www.orangecounty.net
Incorporated: 1845
Millage: 4.4347
Mayor: Tesesa Jacobs

To this day, many Pine Hills families trace their residency here to Martin Marietta’s (now Lockheed Martin) defense facility development. Still others will recount the days when much of Pine Hills were rolling groves of citrus. More recently, a good many residents look to the tourism industry as the magnet for their migration to Pine Hills.

Comprised of some 35,000 households in a four-square-mile area, Pine Hills is a community of many neighborhoods housing an ethnically and occupationally diverse population. As one of Orange County’s oldest communities, Pine Hills is also the location of quality ranch-style houses, many on oversized lots, which are especially suited to growing families.

Much of Pine Hills is well positioned to benefit from the dramatic growth of Orange County as the older residents transition into smaller units in other areas. The community has the needed infrastructure and is in proximity to all employment centers to provide attractive, affordable housing for the generational turnover. Community leaders are also working diligently to affect a town center design plan that will greatly enhance community assets and serve as a retail-commercial-cultural nucleus for this predominantly residential community.

WINDERMERE
520 Main Street
Windermere, Florida 34786
(407) 876-2563
www.town.windermere.fl.us
Incorporated: 1925
Population: 2,300-plus
Millage: 3.228
Mayor: Gary Bruhn

For luxury living at its best, look no further than the town of Windermere. Pristine sand bottom lakes surround this small West Orange community. The largest lake, Lake Butler, is located on the west, Lake Down on the east and Lake Bessie on the southeast side of town. The boating enthusiast will revel in the system of canals that connects eight lakes known as the Butler Chain of Lakes. This chain of lakes makes waterfront living in Windermere a sight to see.

Windermere was bestowed its name from Dr. Stanley Scott, whose father purchased 160 acres in this picturesque location in 1885. Dr. Scott built his home on the shore of Lake Butler, and it is believed by many that he named this town after England’s famous Lake Windermere.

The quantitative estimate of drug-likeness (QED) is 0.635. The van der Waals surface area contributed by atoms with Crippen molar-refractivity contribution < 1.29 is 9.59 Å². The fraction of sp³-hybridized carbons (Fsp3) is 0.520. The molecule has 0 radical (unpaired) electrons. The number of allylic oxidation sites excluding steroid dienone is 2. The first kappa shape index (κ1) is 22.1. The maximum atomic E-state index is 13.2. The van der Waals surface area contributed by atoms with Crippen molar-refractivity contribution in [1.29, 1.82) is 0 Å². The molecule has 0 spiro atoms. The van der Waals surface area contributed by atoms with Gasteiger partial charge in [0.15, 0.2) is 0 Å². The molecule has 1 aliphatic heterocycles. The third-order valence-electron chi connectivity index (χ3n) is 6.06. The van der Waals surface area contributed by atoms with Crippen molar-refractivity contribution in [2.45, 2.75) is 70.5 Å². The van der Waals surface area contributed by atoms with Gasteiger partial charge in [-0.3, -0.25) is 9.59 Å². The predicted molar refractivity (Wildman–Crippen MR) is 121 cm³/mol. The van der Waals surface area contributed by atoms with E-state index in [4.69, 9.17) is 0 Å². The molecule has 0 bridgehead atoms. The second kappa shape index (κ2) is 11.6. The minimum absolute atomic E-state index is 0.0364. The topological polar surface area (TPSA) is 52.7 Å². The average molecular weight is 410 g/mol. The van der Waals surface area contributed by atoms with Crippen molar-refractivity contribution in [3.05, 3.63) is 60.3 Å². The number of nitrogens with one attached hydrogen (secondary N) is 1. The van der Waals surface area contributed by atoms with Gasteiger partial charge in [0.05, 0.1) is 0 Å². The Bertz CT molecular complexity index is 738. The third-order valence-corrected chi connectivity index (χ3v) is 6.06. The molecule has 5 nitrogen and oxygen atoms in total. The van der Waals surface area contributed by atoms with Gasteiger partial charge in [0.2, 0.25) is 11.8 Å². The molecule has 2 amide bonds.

Windermere was mainly a resort area in the early 1900s. Many visitors built winter cabins to enjoy the local fishing. The 1920 census recorded the population of Windermere at 182. In 1925, the town was incorporated, thereby restricting its boundaries, and the census decreased to 153. Windermere also played a part in history during World War I. The ladies of the town would meet regularly during the war to make surgical dressings. This resulted in the formation of the “Windermere Women’s Club.” In 1927, their clubhouse was moved to its present location in the center of town and is now the town hall. Today, Windermere is a quaint architectural mixture ranging from cabins to estate homes with sand roads to preserve the town’s chain of lakes and its history.

Today, more than 2,300 people inhabit the Town of Windermere. The community, however, has not based its success on how rapidly it grows, but on how natural and pleasant a community in which it is to reside. Windermere tries to focus on preserving the town’s natural state and strong community atmosphere. The town’s quality of life is its most distinguishing feature. In fact, many of the town streets remain unpaved to continue their commitment to retain the pristine nature of the Chain of Lakes. Windermere has been named “Tree City USA” for its commitment to a natural environment for 10 consecutive years. For luxury living in a small-town atmosphere, look no further than the Town of Windermere, where there is “Luxury Living with a Small-Town Charm.”

WINTER GARDEN
300 West Plant Street
Winter Garden, Florida 34787
(407) 656-4111
www.wintergarden-fl.gov
Incorporated: 1903
Population: 30,987
Millage: 3.75
Mayor: John Rees

Fondly referred to as a modern-day Mayberry, USA by residents, Winter Garden is becoming a destination…only without pretense. Stroll down West Plant Street in the Historic Downtown District and be a part of the renaissance of a warm, vibrant community. Art studios and live theatre, bicycle stores and eclectic shops and a wide range of award-winning restaurants flank the West Orange Trail.